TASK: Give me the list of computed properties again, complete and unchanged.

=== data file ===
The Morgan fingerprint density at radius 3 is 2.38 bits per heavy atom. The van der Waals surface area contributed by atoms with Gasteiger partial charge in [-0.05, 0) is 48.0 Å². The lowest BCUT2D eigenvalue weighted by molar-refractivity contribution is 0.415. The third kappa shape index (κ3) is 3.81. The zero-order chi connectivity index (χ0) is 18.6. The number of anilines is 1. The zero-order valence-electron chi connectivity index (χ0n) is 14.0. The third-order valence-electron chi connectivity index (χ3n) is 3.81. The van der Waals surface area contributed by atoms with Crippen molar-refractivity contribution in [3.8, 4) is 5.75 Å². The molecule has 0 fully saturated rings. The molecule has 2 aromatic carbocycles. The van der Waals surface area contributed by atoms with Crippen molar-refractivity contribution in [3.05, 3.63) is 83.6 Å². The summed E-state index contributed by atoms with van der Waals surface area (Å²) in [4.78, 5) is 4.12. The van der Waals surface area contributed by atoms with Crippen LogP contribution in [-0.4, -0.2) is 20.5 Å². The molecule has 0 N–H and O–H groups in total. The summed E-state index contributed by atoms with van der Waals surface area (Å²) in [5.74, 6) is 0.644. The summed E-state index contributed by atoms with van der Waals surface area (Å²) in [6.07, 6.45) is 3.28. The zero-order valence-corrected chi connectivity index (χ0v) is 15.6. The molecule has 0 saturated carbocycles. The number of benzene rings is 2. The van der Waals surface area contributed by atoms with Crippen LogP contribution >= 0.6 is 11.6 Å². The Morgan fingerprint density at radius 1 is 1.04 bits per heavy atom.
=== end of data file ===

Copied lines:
The Morgan fingerprint density at radius 3 is 2.38 bits per heavy atom. The van der Waals surface area contributed by atoms with Gasteiger partial charge in [-0.05, 0) is 48.0 Å². The lowest BCUT2D eigenvalue weighted by molar-refractivity contribution is 0.415. The third kappa shape index (κ3) is 3.81. The zero-order chi connectivity index (χ0) is 18.6. The number of anilines is 1. The zero-order valence-electron chi connectivity index (χ0n) is 14.0. The third-order valence-electron chi connectivity index (χ3n) is 3.81. The van der Waals surface area contributed by atoms with Crippen molar-refractivity contribution in [3.8, 4) is 5.75 Å². The molecule has 0 fully saturated rings. The molecule has 2 aromatic carbocycles. The van der Waals surface area contributed by atoms with Crippen molar-refractivity contribution in [3.05, 3.63) is 83.6 Å². The summed E-state index contributed by atoms with van der Waals surface area (Å²) in [4.78, 5) is 4.12. The van der Waals surface area contributed by atoms with Crippen LogP contribution in [-0.4, -0.2) is 20.5 Å². The molecule has 0 N–H and O–H groups in total. The summed E-state index contributed by atoms with van der Waals surface area (Å²) in [5.74, 6) is 0.644. The summed E-state index contributed by atoms with van der Waals surface area (Å²) in [6.07, 6.45) is 3.28. The zero-order valence-corrected chi connectivity index (χ0v) is 15.6. The molecule has 0 saturated carbocycles. The number of benzene rings is 2. The van der Waals surface area contributed by atoms with Crippen LogP contribution >= 0.6 is 11.6 Å². The Morgan fingerprint density at radius 1 is 1.04 bits per heavy atom.